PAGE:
The first time this writer saw Afterlife perform in 2018, the band’s energy erupted against the small club walls that worked their hardest to confine them. With only a few singles out ahead of their debut release, it was indisputable that the group were willing to put in a relentless effort to become industry giants in every corner of the alternative world.
Fast forward nearly three years later and that show feels like a lifetime ago. Now with their 2019 album, Breaking Point, and their recent release, Part Of Me, firmly under their belts, Afterlife are replacing the time spent at home in the last year with festival appearances, the beginning stages of touring plans and trying to reconnect with their audience.
While Breaking Point contemplated complacency in the world, it also examined the hostility and turmoil that Tyler Levenson experienced in his family life growing up.
“Breaking Point, for what it was, was the perfect album,” he says. However, across Part Of Me, Levenson and co. were determined to focus on exposing their vulnerability while also finding closure for the tumultuous relationships he’s harbored for years.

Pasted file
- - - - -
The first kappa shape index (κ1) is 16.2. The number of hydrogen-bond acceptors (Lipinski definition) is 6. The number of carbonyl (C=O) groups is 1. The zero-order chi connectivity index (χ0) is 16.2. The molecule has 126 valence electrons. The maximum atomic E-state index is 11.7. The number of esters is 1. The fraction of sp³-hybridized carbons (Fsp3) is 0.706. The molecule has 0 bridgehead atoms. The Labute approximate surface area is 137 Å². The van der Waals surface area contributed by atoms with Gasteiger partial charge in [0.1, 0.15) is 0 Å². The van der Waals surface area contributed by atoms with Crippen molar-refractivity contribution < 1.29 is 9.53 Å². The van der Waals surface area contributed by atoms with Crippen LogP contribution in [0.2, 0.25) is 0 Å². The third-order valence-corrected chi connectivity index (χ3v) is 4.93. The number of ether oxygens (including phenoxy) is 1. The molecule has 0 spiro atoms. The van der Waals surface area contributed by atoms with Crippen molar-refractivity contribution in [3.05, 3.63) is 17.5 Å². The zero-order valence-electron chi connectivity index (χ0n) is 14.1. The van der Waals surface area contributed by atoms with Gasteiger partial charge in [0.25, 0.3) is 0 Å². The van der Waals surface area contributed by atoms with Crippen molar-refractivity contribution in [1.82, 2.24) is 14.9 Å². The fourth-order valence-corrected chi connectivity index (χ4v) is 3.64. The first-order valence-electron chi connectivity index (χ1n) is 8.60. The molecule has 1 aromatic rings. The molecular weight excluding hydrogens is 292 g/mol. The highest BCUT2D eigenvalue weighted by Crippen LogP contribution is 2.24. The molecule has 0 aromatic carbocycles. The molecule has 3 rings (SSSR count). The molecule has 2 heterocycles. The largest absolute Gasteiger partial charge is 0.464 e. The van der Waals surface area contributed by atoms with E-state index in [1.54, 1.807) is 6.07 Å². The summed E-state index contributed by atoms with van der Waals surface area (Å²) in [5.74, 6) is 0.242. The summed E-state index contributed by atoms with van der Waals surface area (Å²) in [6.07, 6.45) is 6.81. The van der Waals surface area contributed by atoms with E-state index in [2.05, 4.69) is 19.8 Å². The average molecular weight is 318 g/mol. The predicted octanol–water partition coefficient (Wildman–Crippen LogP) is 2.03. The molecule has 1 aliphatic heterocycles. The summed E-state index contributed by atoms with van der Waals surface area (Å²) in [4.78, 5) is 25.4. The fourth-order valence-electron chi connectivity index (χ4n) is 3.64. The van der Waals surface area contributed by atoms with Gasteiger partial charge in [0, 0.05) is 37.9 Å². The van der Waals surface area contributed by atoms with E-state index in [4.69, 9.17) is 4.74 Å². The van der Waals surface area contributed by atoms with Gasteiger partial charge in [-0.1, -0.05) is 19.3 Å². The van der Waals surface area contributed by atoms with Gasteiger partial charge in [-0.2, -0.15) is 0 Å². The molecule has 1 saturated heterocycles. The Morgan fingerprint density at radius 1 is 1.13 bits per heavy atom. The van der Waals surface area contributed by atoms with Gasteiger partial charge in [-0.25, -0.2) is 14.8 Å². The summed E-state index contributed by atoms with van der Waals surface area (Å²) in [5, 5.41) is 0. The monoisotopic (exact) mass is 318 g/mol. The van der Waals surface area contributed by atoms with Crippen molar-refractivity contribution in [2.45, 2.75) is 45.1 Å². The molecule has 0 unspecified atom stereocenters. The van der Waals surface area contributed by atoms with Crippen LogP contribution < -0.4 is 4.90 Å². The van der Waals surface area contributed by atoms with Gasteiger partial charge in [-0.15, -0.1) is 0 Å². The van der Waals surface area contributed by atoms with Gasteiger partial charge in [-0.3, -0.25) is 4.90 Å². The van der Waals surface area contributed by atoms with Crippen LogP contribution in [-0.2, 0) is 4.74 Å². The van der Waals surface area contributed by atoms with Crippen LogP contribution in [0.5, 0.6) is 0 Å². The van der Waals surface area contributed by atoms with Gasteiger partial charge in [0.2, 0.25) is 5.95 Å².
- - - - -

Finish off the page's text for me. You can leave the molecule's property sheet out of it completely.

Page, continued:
Sitting in his Florida apartment that he shares with guitarist Andrew McGuire, his white-blond hair slicked back into a neat bun to fight off the heat, Levenson reveals the intimate difficulties that he faced in addition to the pandemic, allowing himself to open up about a relationship ending and more across Part Of Me.
“Part Of Me is heartbreak and loss,” Levenson says. “Part Of Me is fear and uncertainty. Part Of Me is perseverance and desire. And Part Of Me is growth and realization. Those are all feelings we all felt during this record. I feel like if we were going to write our second album, it needed to be something in the moment, something personal.”
Part Of Me is the group’s follow-up to your debut album, 2019’s Breaking Point. Listening back to Breaking Point, and even the title of the album, you were facing your struggles and your demons head-on. While Part Of Me, despite having this massive grittiness that feels signature to your discography, comes across as coming to terms with those struggles and finding acceptance within yourself. What were you trying to achieve on this album?
When we were coming up with a title for the record, I wanted something that felt personal not only to myself but to the listener as well. With these 10 songs, it’s the most honest I’ve been with my songwriting. Because a lot of the topics on the record, they’re straightforward about how I was feeling.